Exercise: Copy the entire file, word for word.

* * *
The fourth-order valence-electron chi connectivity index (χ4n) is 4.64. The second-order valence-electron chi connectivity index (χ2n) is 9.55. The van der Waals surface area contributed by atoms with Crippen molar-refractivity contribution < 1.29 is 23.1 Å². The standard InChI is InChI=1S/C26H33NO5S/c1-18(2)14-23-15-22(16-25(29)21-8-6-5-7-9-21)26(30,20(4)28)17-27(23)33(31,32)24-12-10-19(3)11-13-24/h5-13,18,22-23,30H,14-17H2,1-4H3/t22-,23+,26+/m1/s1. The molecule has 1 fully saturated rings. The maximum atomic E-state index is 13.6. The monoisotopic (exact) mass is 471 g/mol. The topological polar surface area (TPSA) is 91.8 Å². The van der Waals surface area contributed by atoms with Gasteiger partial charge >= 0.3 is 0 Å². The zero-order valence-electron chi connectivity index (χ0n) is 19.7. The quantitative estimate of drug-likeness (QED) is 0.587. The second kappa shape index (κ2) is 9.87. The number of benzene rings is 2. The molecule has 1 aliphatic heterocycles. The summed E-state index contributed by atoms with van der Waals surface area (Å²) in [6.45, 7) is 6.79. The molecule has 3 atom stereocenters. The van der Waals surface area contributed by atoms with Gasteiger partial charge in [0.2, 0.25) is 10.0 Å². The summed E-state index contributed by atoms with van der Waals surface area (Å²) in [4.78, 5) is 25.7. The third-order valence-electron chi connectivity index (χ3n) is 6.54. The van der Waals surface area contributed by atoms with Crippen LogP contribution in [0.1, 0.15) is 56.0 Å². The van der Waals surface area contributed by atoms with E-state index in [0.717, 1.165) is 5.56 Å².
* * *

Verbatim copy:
The fourth-order valence-electron chi connectivity index (χ4n) is 4.64. The second-order valence-electron chi connectivity index (χ2n) is 9.55. The van der Waals surface area contributed by atoms with Crippen molar-refractivity contribution < 1.29 is 23.1 Å². The standard InChI is InChI=1S/C26H33NO5S/c1-18(2)14-23-15-22(16-25(29)21-8-6-5-7-9-21)26(30,20(4)28)17-27(23)33(31,32)24-12-10-19(3)11-13-24/h5-13,18,22-23,30H,14-17H2,1-4H3/t22-,23+,26+/m1/s1. The molecule has 1 fully saturated rings. The maximum atomic E-state index is 13.6. The monoisotopic (exact) mass is 471 g/mol. The topological polar surface area (TPSA) is 91.8 Å². The van der Waals surface area contributed by atoms with Gasteiger partial charge >= 0.3 is 0 Å². The zero-order valence-electron chi connectivity index (χ0n) is 19.7. The quantitative estimate of drug-likeness (QED) is 0.587. The second kappa shape index (κ2) is 9.87. The number of benzene rings is 2. The molecule has 1 aliphatic heterocycles. The summed E-state index contributed by atoms with van der Waals surface area (Å²) in [6.45, 7) is 6.79. The molecule has 3 atom stereocenters. The van der Waals surface area contributed by atoms with Gasteiger partial charge in [0.2, 0.25) is 10.0 Å². The summed E-state index contributed by atoms with van der Waals surface area (Å²) in [4.78, 5) is 25.7. The third-order valence-electron chi connectivity index (χ3n) is 6.54. The van der Waals surface area contributed by atoms with Crippen LogP contribution in [0.1, 0.15) is 56.0 Å². The van der Waals surface area contributed by atoms with E-state index in [0.717, 1.165) is 5.56 Å².